Pulitzer Prize–winning music critic Page (Journalism and Music/Univ. of Southern California) reflects on his bizarre childhood and the late Asperger’s diagnosis that brought a certain measure of clarity to his memories.
Though the author wasn’t diagnosed until he was in his mid-40s, it was clear from his early childhood that something distinguished him from the other children. Asperger’s, a disorder that falls on the autism spectrum, is characterized by, among other things, a pervasive difficulty in connecting with other people, the ability to amass astonishing amounts of what some might call minutia and, if the individual is lucky, a strikingly high level of intelligence. Page was one of the lucky ones, and so the loneliness stemming from being the only two-year-old Maurice Ravel devotee in his suburban neighborhood was perhaps mitigated by having the wit to (occasionally) engage others in his passions. At age 13, he became the subject of Iris and David Hoffman’s documentary, A Day with Filmmaker Timmy Page, in which the juvenile auteur closely directs his childhood friends in The Fall of a Nation, a story of children taking over the world. Because his precocity could not be channeled in any activity that didn’t interest him, Page floundered through school, experimenting heavily with drugs, often failing courses and struggling with loneliness and depression. His memoir is also the story of a man who, having to work extra hard to make friendships, is reluctant to let them go. Throughout, Page is animated by his visceral, passionate love for music and writing.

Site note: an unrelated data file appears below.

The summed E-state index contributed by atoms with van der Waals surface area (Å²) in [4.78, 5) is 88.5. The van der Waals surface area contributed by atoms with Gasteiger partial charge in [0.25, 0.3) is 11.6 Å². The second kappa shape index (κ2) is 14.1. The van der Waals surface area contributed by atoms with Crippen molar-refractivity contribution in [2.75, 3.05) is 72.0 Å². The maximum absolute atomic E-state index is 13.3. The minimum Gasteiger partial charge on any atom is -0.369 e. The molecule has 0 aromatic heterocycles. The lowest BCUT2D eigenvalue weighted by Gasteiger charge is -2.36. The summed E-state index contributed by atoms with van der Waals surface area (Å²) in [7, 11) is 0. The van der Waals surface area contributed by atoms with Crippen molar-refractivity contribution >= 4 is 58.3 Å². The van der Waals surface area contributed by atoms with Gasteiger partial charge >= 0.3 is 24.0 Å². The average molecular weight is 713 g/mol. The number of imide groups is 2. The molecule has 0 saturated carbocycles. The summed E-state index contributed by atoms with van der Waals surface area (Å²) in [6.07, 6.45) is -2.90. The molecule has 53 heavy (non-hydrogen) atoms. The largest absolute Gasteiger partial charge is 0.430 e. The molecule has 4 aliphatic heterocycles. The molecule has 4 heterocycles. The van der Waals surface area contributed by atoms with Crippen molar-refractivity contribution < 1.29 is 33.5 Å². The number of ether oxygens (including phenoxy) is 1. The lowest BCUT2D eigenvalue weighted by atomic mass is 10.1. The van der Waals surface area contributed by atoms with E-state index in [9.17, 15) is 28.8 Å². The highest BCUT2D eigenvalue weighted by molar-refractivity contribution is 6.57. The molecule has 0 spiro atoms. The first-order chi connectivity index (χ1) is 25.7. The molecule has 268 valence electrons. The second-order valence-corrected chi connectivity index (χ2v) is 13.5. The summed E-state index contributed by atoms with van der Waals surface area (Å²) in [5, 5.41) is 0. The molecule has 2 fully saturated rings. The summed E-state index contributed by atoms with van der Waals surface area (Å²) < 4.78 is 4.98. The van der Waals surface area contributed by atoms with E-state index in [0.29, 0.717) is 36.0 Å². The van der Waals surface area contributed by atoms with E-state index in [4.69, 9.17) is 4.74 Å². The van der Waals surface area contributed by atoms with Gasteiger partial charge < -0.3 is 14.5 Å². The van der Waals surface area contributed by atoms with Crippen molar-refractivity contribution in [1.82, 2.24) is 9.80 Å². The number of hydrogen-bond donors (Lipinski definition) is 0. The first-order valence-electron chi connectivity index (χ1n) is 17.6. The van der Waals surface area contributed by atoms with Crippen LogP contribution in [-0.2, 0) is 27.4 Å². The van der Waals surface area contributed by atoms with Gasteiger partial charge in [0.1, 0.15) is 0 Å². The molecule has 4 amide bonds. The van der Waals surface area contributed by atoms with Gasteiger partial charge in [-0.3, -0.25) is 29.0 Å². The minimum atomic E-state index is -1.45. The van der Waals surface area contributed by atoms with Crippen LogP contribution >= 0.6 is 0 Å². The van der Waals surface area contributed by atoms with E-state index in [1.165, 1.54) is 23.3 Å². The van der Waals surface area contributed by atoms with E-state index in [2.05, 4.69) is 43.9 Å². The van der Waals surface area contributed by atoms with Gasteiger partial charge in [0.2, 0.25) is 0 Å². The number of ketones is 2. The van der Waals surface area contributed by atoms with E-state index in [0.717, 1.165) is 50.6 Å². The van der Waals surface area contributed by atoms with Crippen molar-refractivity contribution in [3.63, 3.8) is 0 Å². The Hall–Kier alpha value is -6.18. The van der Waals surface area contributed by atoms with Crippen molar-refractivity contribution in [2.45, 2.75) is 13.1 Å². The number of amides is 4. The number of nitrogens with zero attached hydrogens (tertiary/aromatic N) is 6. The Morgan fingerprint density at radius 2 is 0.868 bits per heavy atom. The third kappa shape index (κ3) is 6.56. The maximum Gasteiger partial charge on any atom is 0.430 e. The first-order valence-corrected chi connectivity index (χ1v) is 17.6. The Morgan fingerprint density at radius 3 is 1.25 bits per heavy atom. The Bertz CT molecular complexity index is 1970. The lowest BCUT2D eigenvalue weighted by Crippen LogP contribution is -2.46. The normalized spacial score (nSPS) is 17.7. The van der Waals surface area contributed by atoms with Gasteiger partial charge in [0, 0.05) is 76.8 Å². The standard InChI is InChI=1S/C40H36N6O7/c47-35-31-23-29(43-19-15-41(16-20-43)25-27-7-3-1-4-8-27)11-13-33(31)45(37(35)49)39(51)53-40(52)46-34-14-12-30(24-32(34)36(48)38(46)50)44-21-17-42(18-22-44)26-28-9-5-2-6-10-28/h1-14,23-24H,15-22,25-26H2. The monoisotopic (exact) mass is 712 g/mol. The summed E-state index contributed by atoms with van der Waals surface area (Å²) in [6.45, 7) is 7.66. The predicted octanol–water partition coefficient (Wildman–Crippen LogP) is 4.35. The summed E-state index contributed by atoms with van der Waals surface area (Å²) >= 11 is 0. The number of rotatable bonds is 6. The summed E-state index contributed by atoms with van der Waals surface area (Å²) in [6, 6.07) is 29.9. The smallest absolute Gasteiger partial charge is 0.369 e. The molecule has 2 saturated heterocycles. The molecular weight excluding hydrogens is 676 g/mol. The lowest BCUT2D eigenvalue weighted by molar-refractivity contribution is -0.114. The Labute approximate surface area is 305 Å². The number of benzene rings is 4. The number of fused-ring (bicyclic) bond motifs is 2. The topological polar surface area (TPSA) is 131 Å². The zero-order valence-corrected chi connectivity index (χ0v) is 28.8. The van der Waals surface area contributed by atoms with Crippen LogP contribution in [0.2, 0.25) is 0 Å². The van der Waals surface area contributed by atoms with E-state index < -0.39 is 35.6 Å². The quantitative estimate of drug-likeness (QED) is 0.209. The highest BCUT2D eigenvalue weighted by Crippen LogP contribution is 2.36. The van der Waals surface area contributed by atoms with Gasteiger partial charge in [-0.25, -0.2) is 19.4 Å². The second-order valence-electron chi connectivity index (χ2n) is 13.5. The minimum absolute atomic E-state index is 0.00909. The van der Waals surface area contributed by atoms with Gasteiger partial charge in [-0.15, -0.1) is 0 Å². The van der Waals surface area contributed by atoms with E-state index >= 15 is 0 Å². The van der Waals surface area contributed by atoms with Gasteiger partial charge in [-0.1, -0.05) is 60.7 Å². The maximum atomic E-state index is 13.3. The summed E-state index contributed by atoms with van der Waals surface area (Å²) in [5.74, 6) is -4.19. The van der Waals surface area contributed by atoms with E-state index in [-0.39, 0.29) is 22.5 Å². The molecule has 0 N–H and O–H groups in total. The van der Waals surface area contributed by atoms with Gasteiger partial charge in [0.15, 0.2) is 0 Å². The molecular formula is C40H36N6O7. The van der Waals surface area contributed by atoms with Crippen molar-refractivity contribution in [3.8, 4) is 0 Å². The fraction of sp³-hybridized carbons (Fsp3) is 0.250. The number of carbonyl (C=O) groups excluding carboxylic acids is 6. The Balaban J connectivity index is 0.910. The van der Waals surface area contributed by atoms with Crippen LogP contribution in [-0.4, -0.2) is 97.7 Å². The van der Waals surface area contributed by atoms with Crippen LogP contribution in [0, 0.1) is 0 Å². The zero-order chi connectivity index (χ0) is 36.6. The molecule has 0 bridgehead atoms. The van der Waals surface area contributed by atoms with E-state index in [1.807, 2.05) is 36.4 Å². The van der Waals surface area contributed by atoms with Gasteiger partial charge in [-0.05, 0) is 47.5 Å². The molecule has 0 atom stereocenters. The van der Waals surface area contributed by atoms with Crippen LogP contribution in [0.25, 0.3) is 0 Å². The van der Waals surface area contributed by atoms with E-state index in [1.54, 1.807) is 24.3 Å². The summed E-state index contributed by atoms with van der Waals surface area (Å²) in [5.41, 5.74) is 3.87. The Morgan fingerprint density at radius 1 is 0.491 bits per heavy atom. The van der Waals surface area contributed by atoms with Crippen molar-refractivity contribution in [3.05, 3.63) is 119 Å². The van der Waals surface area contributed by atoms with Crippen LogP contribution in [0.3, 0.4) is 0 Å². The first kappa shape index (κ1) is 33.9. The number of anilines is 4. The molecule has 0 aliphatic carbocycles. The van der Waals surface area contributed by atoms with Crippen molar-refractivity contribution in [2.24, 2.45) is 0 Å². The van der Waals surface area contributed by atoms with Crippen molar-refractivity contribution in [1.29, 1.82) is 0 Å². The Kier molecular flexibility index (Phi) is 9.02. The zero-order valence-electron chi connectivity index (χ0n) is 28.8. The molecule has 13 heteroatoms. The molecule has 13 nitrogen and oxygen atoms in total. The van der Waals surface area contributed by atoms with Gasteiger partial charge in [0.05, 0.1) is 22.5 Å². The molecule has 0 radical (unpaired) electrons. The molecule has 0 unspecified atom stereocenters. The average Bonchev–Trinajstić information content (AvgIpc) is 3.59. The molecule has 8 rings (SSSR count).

A lucid, sweetly sentimental testament to growing up different.